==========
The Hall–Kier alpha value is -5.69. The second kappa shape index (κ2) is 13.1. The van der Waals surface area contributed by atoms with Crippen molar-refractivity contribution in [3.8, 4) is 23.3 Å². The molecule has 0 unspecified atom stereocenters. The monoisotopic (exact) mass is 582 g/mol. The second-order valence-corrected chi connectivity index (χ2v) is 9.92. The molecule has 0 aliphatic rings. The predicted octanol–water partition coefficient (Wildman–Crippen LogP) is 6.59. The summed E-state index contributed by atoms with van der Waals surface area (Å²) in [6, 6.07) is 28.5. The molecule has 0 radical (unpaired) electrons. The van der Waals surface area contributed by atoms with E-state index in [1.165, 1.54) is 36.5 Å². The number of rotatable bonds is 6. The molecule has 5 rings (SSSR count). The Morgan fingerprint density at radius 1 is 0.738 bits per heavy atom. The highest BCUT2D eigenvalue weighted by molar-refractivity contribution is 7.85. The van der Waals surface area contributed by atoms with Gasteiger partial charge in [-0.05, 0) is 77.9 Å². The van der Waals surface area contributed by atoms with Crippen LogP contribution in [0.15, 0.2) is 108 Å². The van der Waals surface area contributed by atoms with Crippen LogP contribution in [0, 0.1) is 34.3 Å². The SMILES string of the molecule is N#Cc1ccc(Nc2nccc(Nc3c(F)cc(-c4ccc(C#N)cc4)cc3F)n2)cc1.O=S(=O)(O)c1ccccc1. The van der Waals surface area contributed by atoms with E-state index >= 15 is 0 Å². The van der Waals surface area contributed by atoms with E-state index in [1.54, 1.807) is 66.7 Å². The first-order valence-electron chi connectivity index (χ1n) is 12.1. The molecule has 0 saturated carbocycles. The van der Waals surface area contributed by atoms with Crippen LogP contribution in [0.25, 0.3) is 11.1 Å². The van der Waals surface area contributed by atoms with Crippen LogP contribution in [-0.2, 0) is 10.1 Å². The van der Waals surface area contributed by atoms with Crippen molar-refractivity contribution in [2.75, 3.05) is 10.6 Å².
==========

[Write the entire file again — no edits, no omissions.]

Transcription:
The Hall–Kier alpha value is -5.69. The second kappa shape index (κ2) is 13.1. The van der Waals surface area contributed by atoms with Crippen molar-refractivity contribution in [3.8, 4) is 23.3 Å². The molecule has 0 unspecified atom stereocenters. The monoisotopic (exact) mass is 582 g/mol. The second-order valence-corrected chi connectivity index (χ2v) is 9.92. The molecule has 0 aliphatic rings. The predicted octanol–water partition coefficient (Wildman–Crippen LogP) is 6.59. The summed E-state index contributed by atoms with van der Waals surface area (Å²) in [6, 6.07) is 28.5. The molecule has 0 radical (unpaired) electrons. The van der Waals surface area contributed by atoms with E-state index in [1.165, 1.54) is 36.5 Å². The number of rotatable bonds is 6. The molecule has 5 rings (SSSR count). The Morgan fingerprint density at radius 1 is 0.738 bits per heavy atom. The highest BCUT2D eigenvalue weighted by molar-refractivity contribution is 7.85. The van der Waals surface area contributed by atoms with Gasteiger partial charge in [-0.05, 0) is 77.9 Å². The van der Waals surface area contributed by atoms with Crippen LogP contribution in [0.15, 0.2) is 108 Å². The van der Waals surface area contributed by atoms with Crippen LogP contribution in [0, 0.1) is 34.3 Å². The SMILES string of the molecule is N#Cc1ccc(Nc2nccc(Nc3c(F)cc(-c4ccc(C#N)cc4)cc3F)n2)cc1.O=S(=O)(O)c1ccccc1. The van der Waals surface area contributed by atoms with E-state index >= 15 is 0 Å². The van der Waals surface area contributed by atoms with E-state index in [1.54, 1.807) is 66.7 Å². The first-order valence-electron chi connectivity index (χ1n) is 12.1. The molecule has 0 saturated carbocycles. The van der Waals surface area contributed by atoms with Crippen LogP contribution in [0.25, 0.3) is 11.1 Å². The van der Waals surface area contributed by atoms with Crippen LogP contribution in [-0.2, 0) is 10.1 Å². The van der Waals surface area contributed by atoms with Crippen molar-refractivity contribution in [2.75, 3.05) is 10.6 Å².